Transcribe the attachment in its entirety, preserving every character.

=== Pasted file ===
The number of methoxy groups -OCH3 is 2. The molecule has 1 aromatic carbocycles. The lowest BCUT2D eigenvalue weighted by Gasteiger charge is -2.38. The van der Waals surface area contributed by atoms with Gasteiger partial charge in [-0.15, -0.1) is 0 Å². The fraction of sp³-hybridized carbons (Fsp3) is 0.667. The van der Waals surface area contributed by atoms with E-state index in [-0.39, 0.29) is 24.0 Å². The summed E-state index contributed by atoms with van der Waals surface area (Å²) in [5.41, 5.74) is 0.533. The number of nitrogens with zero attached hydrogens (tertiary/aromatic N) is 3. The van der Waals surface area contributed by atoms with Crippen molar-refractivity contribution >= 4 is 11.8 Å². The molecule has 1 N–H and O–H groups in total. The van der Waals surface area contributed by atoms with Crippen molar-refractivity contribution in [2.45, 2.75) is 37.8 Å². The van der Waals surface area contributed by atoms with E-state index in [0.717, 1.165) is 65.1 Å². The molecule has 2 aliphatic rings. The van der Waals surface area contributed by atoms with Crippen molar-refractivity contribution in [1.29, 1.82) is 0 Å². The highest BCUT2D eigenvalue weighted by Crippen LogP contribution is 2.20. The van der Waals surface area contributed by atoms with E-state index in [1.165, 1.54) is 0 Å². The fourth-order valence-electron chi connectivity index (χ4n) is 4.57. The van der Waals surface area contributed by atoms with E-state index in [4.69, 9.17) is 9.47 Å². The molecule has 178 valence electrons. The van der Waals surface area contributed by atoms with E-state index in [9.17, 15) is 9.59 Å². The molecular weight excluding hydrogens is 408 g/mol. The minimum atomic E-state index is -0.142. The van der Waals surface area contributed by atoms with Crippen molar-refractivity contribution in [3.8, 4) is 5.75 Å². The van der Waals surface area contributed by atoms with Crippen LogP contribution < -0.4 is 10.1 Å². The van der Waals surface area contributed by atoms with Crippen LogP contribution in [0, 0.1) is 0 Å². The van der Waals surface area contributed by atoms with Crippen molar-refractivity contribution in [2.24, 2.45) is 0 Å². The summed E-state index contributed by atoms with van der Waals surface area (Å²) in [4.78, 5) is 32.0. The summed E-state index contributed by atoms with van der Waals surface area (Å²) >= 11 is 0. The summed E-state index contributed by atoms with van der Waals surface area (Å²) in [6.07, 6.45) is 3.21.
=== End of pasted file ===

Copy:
The number of methoxy groups -OCH3 is 2. The molecule has 1 aromatic carbocycles. The lowest BCUT2D eigenvalue weighted by Gasteiger charge is -2.38. The van der Waals surface area contributed by atoms with Gasteiger partial charge in [-0.15, -0.1) is 0 Å². The fraction of sp³-hybridized carbons (Fsp3) is 0.667. The van der Waals surface area contributed by atoms with E-state index in [-0.39, 0.29) is 24.0 Å². The summed E-state index contributed by atoms with van der Waals surface area (Å²) in [5.41, 5.74) is 0.533. The number of nitrogens with zero attached hydrogens (tertiary/aromatic N) is 3. The van der Waals surface area contributed by atoms with Crippen molar-refractivity contribution >= 4 is 11.8 Å². The molecule has 1 N–H and O–H groups in total. The van der Waals surface area contributed by atoms with Crippen molar-refractivity contribution in [2.45, 2.75) is 37.8 Å². The van der Waals surface area contributed by atoms with E-state index in [0.717, 1.165) is 65.1 Å². The molecule has 2 aliphatic rings. The van der Waals surface area contributed by atoms with Crippen molar-refractivity contribution in [1.29, 1.82) is 0 Å². The highest BCUT2D eigenvalue weighted by Crippen LogP contribution is 2.20. The van der Waals surface area contributed by atoms with E-state index in [1.165, 1.54) is 0 Å². The fourth-order valence-electron chi connectivity index (χ4n) is 4.57. The van der Waals surface area contributed by atoms with E-state index in [4.69, 9.17) is 9.47 Å². The molecule has 178 valence electrons. The van der Waals surface area contributed by atoms with E-state index in [9.17, 15) is 9.59 Å². The molecular weight excluding hydrogens is 408 g/mol. The minimum atomic E-state index is -0.142. The van der Waals surface area contributed by atoms with Crippen molar-refractivity contribution in [3.8, 4) is 5.75 Å². The van der Waals surface area contributed by atoms with Crippen LogP contribution < -0.4 is 10.1 Å². The van der Waals surface area contributed by atoms with Crippen LogP contribution in [0, 0.1) is 0 Å². The van der Waals surface area contributed by atoms with Crippen molar-refractivity contribution in [2.24, 2.45) is 0 Å². The summed E-state index contributed by atoms with van der Waals surface area (Å²) in [4.78, 5) is 32.0. The summed E-state index contributed by atoms with van der Waals surface area (Å²) >= 11 is 0. The summed E-state index contributed by atoms with van der Waals surface area (Å²) in [6.07, 6.45) is 3.21.